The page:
Published Jul 25, 2014A Washington musician has been sentenced to four years in prison for defrauding investors out of nearly $600,000 in non-existent compilations and charity concerts he said would feature the likes of Bruce Springsteen, R.E.M. and Pearl Jam.
In 2013, Vancouver, WA's Kasey Anderson had pleaded guilty to committing a series of wire fraud schemes between 2009 and 2011. As Billboard reports, this past Tuesday (July 22), U.S. District Judge Ronald B. Leighton handed down his verdict in a Tacoma courtroom, where Anderson was sentenced to 46 months in prison and ordered to pay $594,636 in restitution.
"The offence is a serious one," Leighton told Anderson. "You let down a lot of people."
Anderson's schemes included talking up a fake compilation album and concert series that he had told investors would donate proceeds to the legal defence fund for the West Memphis Three, who were convicted of murder in 1994 but released in 2011 after a long-documented battle.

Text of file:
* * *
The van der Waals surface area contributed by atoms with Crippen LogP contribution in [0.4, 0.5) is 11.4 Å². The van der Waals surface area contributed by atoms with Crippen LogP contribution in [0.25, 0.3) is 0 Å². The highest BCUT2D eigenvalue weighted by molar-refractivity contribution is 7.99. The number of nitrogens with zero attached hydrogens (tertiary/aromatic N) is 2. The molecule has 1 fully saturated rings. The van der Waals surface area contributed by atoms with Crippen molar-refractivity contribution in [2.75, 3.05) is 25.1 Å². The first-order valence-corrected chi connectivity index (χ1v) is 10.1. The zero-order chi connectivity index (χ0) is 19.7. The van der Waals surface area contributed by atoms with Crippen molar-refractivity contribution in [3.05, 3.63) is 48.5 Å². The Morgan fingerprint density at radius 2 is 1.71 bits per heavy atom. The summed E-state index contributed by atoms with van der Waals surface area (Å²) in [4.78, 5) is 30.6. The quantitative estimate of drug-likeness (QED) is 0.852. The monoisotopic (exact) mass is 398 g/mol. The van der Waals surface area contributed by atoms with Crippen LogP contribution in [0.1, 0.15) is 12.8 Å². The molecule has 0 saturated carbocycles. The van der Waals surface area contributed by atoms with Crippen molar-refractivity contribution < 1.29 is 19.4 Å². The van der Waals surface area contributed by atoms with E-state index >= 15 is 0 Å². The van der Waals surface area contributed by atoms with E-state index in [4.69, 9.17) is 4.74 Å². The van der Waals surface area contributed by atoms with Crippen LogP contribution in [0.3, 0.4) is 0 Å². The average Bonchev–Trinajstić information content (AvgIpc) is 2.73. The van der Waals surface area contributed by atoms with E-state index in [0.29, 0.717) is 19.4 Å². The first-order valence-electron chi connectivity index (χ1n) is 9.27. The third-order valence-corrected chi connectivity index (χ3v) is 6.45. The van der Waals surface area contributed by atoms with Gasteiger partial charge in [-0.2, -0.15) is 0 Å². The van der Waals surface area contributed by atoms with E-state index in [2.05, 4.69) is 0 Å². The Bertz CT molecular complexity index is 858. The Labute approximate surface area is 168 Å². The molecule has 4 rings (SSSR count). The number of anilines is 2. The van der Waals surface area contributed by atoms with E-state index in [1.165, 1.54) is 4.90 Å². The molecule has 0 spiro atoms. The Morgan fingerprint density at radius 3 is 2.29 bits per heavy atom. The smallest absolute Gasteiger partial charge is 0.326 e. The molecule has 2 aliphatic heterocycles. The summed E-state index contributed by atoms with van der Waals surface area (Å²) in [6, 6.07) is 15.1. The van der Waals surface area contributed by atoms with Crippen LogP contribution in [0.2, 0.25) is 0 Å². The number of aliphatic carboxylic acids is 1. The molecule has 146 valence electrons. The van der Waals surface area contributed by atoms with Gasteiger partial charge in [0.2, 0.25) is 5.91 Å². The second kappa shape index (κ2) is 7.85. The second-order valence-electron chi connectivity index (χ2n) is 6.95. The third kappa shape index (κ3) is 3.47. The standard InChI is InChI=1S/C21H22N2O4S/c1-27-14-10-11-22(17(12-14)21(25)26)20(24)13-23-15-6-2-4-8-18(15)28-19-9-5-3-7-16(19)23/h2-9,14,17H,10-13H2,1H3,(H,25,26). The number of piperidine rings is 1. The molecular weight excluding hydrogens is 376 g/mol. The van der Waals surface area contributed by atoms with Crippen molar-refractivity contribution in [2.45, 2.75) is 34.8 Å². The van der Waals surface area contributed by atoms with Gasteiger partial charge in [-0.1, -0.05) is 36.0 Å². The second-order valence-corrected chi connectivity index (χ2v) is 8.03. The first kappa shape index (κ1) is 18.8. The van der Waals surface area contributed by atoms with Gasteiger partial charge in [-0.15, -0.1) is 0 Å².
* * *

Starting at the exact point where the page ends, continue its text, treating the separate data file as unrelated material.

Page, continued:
According to Anderson, he had said the various projects roped in Springsteen, Pearl Jam, R.E.M. and Tom Petty. To help secure funds, he created fake email accounts from music industry figures and sent messages to potential investors through these phony accounts. Anderson had also forged a document alleging that he'd already secured $1.7 million in advance sales.
Anderson also had investors back an album of his own music with his Kasey Anderson and the Honkies. Falsified documents were whipped up for the project, claiming he'd accrued $1.4 million in royalties. It was later revealed in court documents that the album had earned less than $10,000.
A letter penned by Anderson to the court [via the Seattle Post-Intelligencer] had the musician claiming that he was so deep into the project that he bought into the fraud and believed his own fabrications.
"I lied to myself and others, and believing those lies, I told myself consistently that whatever was going on with me … I could fix it on my own," he wrote, adding that he suffers from mental illness. "I convinced myself that it was normal."
Anderson apparently tricked around 30 investors in his scheme.